Cornbread in Thailand

Thai food is arguably the best cuisine on the face of the planet, with an endless array of dishes and flavors to suit almost any palate, at prices that won’t put a dent in the wallet. However, as much as I adore Thai food, if I don’t get my occasional fix of good ol’ fashioned Yank food, I will go postal. I need meat. A slab of thick, blood-soaked, walking-on-all-fours-just-a-few-hours-ago carcass. And the fixings too: potatoes, slaw, soup, and if I’m in a generous mood, a few pieces of lettuce that we can call a “salad”. To paraphrase: you can take the boy out of America, but you can’t take America out of the boy.

When a work colleague of mine (an Oregonian, actually, and a person with whom I can talk endlessly about about Pac-10 football without driving him to suicide) mentioned to me that there was a rib place on Sukhumvit Road that served cornbread, I could barely contain my excitement. Sure, Thailand has your basic American staples: burgers, fried chicken, pizza, french fries, baked potatoes. But cornbread? My dear sweet Buddha, do I miss cornbread. Any thanks to my Oregonian friend, I got me some.

This past weekend, the wife and I paid an afternoon visit to the Great American Rib Company, located on Sukhumvit 36 (off of the Thonglor BTS station, about a 5-minute hike into the soi). The restaurant has a great outdoor atmosphere with a complete menu of BBQ and tex-mex dishes. As far as their ribs and BBQ chicken go, it’s a fine place to eat (the wife and I are still partial to the Tony Roma’s on Sukhumvit 5), but what really makes this place worth a repeat visit are their sides. The filet mignon chili is some of the best chili I’ve ever tasted, a mildly spicy concoction with choice cuts of beefsteak. A slightly larger bowl, and I could have filled up on the chili alone.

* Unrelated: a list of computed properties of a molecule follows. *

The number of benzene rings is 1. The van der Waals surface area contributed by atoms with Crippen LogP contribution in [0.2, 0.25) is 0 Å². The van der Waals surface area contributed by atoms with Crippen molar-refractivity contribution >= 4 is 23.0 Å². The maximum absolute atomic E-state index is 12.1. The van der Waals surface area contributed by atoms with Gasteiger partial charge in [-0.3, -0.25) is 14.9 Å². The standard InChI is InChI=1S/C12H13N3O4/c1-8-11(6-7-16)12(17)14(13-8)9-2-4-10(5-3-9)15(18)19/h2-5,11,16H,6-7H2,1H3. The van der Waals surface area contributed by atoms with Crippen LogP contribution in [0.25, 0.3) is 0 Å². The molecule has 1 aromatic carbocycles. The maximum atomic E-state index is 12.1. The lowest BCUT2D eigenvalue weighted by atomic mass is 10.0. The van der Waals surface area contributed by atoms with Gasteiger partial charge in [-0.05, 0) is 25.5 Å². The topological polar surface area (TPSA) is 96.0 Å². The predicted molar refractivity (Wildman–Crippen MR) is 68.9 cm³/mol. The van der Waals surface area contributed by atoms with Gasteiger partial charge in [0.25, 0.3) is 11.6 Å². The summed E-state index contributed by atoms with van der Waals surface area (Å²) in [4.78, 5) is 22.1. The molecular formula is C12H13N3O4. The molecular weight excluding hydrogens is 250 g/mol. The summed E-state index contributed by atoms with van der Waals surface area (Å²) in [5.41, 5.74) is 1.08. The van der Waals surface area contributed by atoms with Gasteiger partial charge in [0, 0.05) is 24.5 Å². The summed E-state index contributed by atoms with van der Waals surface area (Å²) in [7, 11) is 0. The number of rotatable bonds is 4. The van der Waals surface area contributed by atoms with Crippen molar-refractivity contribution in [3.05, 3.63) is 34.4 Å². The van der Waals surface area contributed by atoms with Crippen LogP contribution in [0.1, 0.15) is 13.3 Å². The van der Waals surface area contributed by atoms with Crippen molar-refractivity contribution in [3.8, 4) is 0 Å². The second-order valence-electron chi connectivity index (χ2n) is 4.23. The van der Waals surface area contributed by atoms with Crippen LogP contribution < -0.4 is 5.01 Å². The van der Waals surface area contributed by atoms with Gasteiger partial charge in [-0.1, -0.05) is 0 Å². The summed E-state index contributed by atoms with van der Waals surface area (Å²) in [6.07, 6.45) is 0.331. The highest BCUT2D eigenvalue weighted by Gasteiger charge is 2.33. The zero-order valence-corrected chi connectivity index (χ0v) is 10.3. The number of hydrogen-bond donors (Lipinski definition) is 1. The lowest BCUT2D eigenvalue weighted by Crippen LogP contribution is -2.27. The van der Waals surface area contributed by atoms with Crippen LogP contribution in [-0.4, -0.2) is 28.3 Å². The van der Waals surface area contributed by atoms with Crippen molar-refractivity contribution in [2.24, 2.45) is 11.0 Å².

The standout attraction for me of course (and inspiration for this post’s title) was Chef Robb’s scrumptious, buttery, give-me-that-warm-tingly-feeling-all-over-my quivering-body jalapeno cornbread. I never had such a major hard-on for cornbread before, but then again: 1) I haven’t had it for half a decade, and as they say, “absence makes the heart (and stomach) grow fonder”, and 2) this really was some of the best I’ve ever tasted. I ate the two pieces that came with my soup, the two that came with my entree, and the two that my wife generously gave up when she saw the ravenous look in my eyes. Tasty stuff. Avoid the desserts, though, which are merely so-so; better to fill up on the entrees and sides.

Again, the outdoor seating makes for a really pleasant, relaxed atmosphere, and with the weather cooling off this time of year, it’s a great place to chow down and chug down on a Friday night. Any takers?

5 Comments so far

  1. lynn (unregistered) on November 22nd, 2004 @ 1:13 pm

    Mmmmm, cornbread. I haven’t had that for so long, I don’t even remember what the stuff tastes like anymore. Thanks for the heads-up… must definitely check out the Great American Rib Company!

  2. Ben Harris (unregistered) on November 22nd, 2004 @ 8:54 pm

    Is there something wrong with beef that I was never told or Thai people allergic to it? I miss my beef… and my KFC salt.

  3. him (unregistered) on November 22nd, 2004 @ 10:52 pm

    I don’t know what cornbread is. I feel like I’m missing something.

  4. FatMan Seoul (unregistered) on December 2nd, 2004 @ 2:29 pm

    Thanks for the lead. Noted.

  5. Dale (unregistered) on June 29th, 2005 @ 12:51 am

    If anyone goes by Great American Rib Company can you do me a favor and say hi to Robb for me (Dale)? I’m not even sure he’s still there, but if he is could you ask the notorious tech-shy Chef for a contact e-mail. Also, if it’s not too much trouble, pass along that Gigi graduated 5th grade and that Henry’s discovered Eric Clapton.
    Thanks and for anyone who can do this I’ll be happy to return the favor here in the San Francisco area .

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